Using a process called moiré interferometry -- which uses laser beams to measure the displacement field of solder material -- the UB researchers are able to measure strain within solder joints as they are exposed to simulated service conditions.

They have developed a novel methodology for measuring the stress and strain imposed on electronics packaging under near-exact operating conditions and with displacement resolution down to 27 nanometers.

"We want to measure the amount of damage done to the package during thermal and vibration loading, when there is high current," explains Basaran. "It's very difficult to do, but we have developed a technique to do it at nanoscale and we're doing it in real-time."

As the researchers "look down" on the joints at the nanoscale, they notice interesting transformations. Electromigration of the solder begins to occur, with the solder material shifting slowly downward toward the board and creating voids within the solder. Too many voids force the electrical current to find new ways to travel within the solder. Or, electrons become trapped between voids within the solder.

"Anytime you have defects, it accelerates a breakdown of the package and soon you have failure," Cartwright says.

Using this and other research results from the UB lab, Basaran and his doctoral students have developed computer models to simulate and predict package-fatigue life and reliability under service conditions.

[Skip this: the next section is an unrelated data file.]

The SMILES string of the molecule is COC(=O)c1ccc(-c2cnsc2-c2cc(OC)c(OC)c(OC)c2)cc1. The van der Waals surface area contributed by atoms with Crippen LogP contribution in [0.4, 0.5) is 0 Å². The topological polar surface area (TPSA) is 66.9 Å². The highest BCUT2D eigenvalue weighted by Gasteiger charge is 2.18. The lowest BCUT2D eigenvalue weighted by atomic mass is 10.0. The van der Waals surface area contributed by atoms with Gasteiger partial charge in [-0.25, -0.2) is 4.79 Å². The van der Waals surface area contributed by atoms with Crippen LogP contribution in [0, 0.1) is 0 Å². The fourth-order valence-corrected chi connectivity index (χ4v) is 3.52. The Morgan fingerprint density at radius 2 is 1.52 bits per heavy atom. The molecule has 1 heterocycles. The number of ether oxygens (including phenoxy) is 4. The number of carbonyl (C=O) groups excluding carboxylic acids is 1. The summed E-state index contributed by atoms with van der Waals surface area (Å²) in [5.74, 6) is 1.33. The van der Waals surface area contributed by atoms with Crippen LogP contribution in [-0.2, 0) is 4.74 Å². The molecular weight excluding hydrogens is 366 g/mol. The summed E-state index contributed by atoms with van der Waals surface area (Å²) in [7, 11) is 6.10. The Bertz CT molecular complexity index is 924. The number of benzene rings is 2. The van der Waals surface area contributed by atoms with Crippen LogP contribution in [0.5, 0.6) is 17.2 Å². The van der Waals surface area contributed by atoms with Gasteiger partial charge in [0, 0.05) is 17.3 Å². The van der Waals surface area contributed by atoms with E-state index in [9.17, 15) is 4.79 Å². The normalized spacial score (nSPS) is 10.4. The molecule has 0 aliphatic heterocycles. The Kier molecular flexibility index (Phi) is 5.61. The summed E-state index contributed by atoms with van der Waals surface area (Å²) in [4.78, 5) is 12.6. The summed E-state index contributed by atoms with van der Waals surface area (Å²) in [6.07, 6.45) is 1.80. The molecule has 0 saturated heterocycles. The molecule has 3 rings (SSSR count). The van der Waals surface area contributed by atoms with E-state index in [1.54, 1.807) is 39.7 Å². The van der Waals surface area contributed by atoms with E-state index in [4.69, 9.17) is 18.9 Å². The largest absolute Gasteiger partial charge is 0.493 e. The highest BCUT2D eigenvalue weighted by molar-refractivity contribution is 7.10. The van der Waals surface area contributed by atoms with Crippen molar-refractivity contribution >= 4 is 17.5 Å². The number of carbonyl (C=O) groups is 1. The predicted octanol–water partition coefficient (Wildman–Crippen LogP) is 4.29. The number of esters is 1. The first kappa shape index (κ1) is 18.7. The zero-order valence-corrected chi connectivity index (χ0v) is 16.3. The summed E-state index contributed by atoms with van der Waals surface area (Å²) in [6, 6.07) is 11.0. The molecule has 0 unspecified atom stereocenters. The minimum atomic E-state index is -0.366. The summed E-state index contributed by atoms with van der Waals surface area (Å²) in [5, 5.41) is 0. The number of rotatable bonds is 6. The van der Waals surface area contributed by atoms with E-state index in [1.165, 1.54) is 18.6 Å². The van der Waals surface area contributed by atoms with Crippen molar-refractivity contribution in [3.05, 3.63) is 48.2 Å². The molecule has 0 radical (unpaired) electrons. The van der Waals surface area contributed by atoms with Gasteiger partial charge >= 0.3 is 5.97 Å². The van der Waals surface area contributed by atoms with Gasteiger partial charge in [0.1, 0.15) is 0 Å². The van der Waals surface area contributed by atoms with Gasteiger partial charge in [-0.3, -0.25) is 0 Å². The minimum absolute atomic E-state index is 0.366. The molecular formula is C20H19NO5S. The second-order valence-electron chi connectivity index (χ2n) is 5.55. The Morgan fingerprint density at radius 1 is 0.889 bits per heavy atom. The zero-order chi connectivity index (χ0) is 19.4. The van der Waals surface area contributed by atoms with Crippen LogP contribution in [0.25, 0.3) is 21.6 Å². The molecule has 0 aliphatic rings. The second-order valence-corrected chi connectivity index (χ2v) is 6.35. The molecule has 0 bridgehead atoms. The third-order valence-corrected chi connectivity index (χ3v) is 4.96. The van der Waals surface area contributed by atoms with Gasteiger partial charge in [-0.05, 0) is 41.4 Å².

Their methods and results are generating interest throughout the electronics industry, and have attracted significant funding from many corporations and government entities, including Intel, Micron, the U.S. Navy, the U.S. Department of Defense, the National Science Foundation and New York State.

"With the computer models, we can design a complete system without having to build more than one prototype," Basaran says. "These models can produce a huge savings for companies in terms of development costs, product testing and time to market. It cuts down time-to-market from three years to one to six months."

From this research, Cartwright and Basaran have developed high-sensitivity inspection technologies and computer simulation models -- implemented and utilized by Intel and other companies -- for designing the next generation microelectronics packaging.

The UB Packaging Lab, Basaran says, will continue to work with Intel and others to improve the reliability and to reduce the size of microelectronics, but the lab also has begun to focus on new areas of research.

With the European Union and Japan expected to ban lead components next year, the UB lab is among those racing to develop an understanding of the mechanical properties of lead-free solder, and is experimenting with tin-silver and copper solder composites.

And, according to Basaran, the UB lab is working on nanoscale packages that may lead to the creation of supercomputers as small as a wristwatch.

"Nanoelectronics is the future," he says. "Once we have reliable packages at the nanoscale, we can do many, many things."

For more information about the UB Electronic Packaging Lab, go to http://www.packaging.buffalo.edu.